Roses are everywhere: in nine out of ten poems ever written, in pop songs, all over TV. Ah, but those orchids. They're more elusive, yet just as beautiful, aromatic, and symbolic as roses, and frankly, damn sexier.
This weekend orchids get their due via the 54th annual Miami International Orchid Show, the largest yearly display of the love flowers in the United States. "It's the premier horticultural event and it takes place right here in our own back yard," boasts show chair Robert Fuchs.
Fuchs, who runs a six-acre nursery called RF Orchids in Homestead, knows a bit about the voluptuous perennials. In 1919 his grandfather Fred arrived in the Homestead area as other pioneers were clearing the land and building homes and farms. He began collecting native species and cultivating the flowering plants, then moved into importing other species from South America and Hawaii, eventually opening Orchids Buy Fuchs in the Forties. He sold most of his blooms to local florists. At the same location, Robert Fuchs now deals in mail-order, wholesale, and retail on a national level.
Orchids are one of the largest plant families, with thousands of different types characterized by three-petaled flowers that are often purplish in hue. The middle petal is larger and liplike, bolstering the case for orchids over roses when it comes to romance. Both epiphytic (air-grown in hanging pots or in trees) and terrestrial (grown in the ground), orchids are, Fuchs says, "very easy to grow."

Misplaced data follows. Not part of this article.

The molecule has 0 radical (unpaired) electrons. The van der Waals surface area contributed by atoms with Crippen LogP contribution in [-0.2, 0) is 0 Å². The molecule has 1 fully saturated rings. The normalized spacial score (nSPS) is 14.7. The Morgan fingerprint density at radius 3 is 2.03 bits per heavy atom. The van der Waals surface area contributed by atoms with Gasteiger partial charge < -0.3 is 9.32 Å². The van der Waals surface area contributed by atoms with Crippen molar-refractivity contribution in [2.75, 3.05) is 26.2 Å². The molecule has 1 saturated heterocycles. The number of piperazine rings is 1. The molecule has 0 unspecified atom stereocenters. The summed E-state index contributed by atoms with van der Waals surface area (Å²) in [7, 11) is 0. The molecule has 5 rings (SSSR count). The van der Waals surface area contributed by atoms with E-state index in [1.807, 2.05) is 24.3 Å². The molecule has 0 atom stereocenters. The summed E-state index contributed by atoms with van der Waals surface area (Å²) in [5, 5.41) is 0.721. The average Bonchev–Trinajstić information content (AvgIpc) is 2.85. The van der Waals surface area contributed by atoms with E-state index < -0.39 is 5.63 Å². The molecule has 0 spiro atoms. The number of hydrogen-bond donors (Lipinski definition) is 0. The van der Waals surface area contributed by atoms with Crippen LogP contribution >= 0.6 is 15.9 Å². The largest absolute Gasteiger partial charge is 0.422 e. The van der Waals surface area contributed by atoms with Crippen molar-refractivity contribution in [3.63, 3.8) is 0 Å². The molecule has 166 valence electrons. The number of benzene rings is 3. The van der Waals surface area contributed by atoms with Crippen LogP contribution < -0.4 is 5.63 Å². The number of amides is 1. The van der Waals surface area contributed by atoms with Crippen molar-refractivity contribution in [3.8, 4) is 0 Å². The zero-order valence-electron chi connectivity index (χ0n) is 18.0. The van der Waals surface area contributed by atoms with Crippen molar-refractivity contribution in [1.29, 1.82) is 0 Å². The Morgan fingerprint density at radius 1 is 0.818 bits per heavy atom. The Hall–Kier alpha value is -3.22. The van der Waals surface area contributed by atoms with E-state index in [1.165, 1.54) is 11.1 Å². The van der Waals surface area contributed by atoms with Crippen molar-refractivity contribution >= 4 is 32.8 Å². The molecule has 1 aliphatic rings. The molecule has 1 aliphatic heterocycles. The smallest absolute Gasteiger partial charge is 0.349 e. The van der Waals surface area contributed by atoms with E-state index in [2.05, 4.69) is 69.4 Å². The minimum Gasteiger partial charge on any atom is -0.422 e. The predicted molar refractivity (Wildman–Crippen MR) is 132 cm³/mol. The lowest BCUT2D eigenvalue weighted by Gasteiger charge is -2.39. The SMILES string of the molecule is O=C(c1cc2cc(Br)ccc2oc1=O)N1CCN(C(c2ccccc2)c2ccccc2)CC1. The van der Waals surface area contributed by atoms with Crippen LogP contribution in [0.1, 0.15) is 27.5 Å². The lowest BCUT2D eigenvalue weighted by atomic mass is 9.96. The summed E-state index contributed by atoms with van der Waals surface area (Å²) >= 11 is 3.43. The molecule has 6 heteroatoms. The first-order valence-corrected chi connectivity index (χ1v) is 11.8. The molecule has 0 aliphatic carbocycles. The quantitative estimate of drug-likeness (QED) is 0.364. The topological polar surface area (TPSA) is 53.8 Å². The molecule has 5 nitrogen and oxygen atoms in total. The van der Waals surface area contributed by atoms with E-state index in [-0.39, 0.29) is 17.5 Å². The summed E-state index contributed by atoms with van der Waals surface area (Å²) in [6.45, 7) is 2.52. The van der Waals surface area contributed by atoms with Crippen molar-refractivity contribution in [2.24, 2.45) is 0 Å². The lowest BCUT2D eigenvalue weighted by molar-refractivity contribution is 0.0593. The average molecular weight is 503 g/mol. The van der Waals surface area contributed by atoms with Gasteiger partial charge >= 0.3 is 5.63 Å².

At this weekend's exhibit, some 200 exhibitors will showcase hundreds of thousands of examples. Seminars will demonstrate just how easy the plants are to cultivate, and bilingual guides will walk visitors through displays ranging from small tabletop setups to 500-square-foot gardens. Many items will be for sale, and live entertainment is scheduled for Saturday and Sunday.
A favorite of hobbyists, orchids can also be an investment. Although cut-flower corsages and single flowers go for five to twenty dollars, collector orchids and rare species can cost thousands of dollars. "Those are the result of selected hybridization," Fuchs explains, "and rare plants from the wild." He adds that while orchids are found all over the world, there are more different types in Florida than in any other state.
Although not as ubiquitous as roses, orchids last longer (cut flowers endure for about two weeks, potted indoor plants will bloom for two months). And, Fuchs says, "a lot of orchids are being used in interior scapes. You're beginning to see them more in papers and magazines and even on television. Their main purpose is for people's pleasure."
The Miami International Orchid Show takes place Friday through Sunday at the Coconut Grove Exhibition Center, 2700 S Bayshore Dr, Coconut Grove. Hours are 10:00 a.m. to 8:00 p.m. Friday and Saturday and 10:00 a.m. to 6:00 p.m. Sunday. Admission ranges from $10-$18. Call 305-255-3656.